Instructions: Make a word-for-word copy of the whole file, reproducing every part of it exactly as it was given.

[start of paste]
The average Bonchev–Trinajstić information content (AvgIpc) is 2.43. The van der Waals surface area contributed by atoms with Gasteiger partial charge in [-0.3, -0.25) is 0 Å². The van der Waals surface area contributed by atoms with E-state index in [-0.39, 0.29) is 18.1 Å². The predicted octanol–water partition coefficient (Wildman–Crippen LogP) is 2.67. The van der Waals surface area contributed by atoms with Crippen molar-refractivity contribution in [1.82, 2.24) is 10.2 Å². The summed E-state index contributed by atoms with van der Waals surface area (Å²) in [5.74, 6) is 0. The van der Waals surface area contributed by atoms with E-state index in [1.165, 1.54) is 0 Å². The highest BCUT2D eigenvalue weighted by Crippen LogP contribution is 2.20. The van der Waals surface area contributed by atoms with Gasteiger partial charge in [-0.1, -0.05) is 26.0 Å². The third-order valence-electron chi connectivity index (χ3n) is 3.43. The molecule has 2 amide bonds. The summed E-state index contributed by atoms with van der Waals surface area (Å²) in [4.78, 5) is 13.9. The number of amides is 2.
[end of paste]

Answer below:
The average Bonchev–Trinajstić information content (AvgIpc) is 2.43. The van der Waals surface area contributed by atoms with Gasteiger partial charge in [-0.3, -0.25) is 0 Å². The van der Waals surface area contributed by atoms with E-state index in [-0.39, 0.29) is 18.1 Å². The predicted octanol–water partition coefficient (Wildman–Crippen LogP) is 2.67. The van der Waals surface area contributed by atoms with Crippen molar-refractivity contribution in [1.82, 2.24) is 10.2 Å². The summed E-state index contributed by atoms with van der Waals surface area (Å²) in [5.74, 6) is 0. The van der Waals surface area contributed by atoms with E-state index in [1.165, 1.54) is 0 Å². The highest BCUT2D eigenvalue weighted by Crippen LogP contribution is 2.20. The van der Waals surface area contributed by atoms with Gasteiger partial charge in [-0.1, -0.05) is 26.0 Å². The third-order valence-electron chi connectivity index (χ3n) is 3.43. The molecule has 2 amide bonds. The summed E-state index contributed by atoms with van der Waals surface area (Å²) in [4.78, 5) is 13.9. The number of amides is 2.